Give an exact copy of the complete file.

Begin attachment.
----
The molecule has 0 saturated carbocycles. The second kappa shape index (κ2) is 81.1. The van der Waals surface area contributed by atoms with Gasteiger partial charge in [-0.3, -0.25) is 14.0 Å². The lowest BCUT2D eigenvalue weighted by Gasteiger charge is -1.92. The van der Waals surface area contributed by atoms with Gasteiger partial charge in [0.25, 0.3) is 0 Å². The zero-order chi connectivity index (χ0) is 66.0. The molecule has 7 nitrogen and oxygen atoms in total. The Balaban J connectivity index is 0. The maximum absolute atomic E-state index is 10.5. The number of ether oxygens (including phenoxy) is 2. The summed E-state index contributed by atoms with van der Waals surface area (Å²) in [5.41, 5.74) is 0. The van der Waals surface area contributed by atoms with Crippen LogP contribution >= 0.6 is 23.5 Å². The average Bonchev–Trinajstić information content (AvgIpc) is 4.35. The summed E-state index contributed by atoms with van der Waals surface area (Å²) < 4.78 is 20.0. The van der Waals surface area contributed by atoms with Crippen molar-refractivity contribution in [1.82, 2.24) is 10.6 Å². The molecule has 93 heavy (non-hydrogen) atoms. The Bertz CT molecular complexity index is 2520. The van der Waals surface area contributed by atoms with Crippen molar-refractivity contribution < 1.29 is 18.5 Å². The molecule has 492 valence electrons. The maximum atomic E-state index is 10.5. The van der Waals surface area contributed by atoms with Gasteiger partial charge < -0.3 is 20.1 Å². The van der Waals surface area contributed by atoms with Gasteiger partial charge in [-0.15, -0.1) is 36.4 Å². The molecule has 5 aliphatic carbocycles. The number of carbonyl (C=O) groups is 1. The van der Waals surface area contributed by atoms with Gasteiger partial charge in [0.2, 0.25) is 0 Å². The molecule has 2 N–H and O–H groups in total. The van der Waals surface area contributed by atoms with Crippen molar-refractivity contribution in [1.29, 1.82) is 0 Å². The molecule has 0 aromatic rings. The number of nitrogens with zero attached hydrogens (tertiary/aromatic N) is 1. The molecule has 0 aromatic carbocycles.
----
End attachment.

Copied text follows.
The molecule has 0 saturated carbocycles. The second kappa shape index (κ2) is 81.1. The van der Waals surface area contributed by atoms with Gasteiger partial charge in [-0.3, -0.25) is 14.0 Å². The lowest BCUT2D eigenvalue weighted by Gasteiger charge is -1.92. The van der Waals surface area contributed by atoms with Gasteiger partial charge in [0.25, 0.3) is 0 Å². The zero-order chi connectivity index (χ0) is 66.0. The molecule has 7 nitrogen and oxygen atoms in total. The Balaban J connectivity index is 0. The maximum absolute atomic E-state index is 10.5. The number of ether oxygens (including phenoxy) is 2. The summed E-state index contributed by atoms with van der Waals surface area (Å²) in [5.41, 5.74) is 0. The van der Waals surface area contributed by atoms with Crippen LogP contribution >= 0.6 is 23.5 Å². The average Bonchev–Trinajstić information content (AvgIpc) is 4.35. The summed E-state index contributed by atoms with van der Waals surface area (Å²) < 4.78 is 20.0. The van der Waals surface area contributed by atoms with Crippen molar-refractivity contribution in [1.82, 2.24) is 10.6 Å². The molecule has 93 heavy (non-hydrogen) atoms. The Bertz CT molecular complexity index is 2520. The van der Waals surface area contributed by atoms with Crippen molar-refractivity contribution < 1.29 is 18.5 Å². The molecule has 492 valence electrons. The maximum atomic E-state index is 10.5. The van der Waals surface area contributed by atoms with Gasteiger partial charge < -0.3 is 20.1 Å². The van der Waals surface area contributed by atoms with Gasteiger partial charge in [-0.15, -0.1) is 36.4 Å². The molecule has 5 aliphatic carbocycles. The number of carbonyl (C=O) groups is 1. The van der Waals surface area contributed by atoms with Gasteiger partial charge in [0.2, 0.25) is 0 Å². The molecule has 2 N–H and O–H groups in total. The van der Waals surface area contributed by atoms with Crippen molar-refractivity contribution in [1.29, 1.82) is 0 Å². The molecule has 0 aromatic rings. The number of nitrogens with zero attached hydrogens (tertiary/aromatic N) is 1. The molecule has 0 aromatic carbocycles.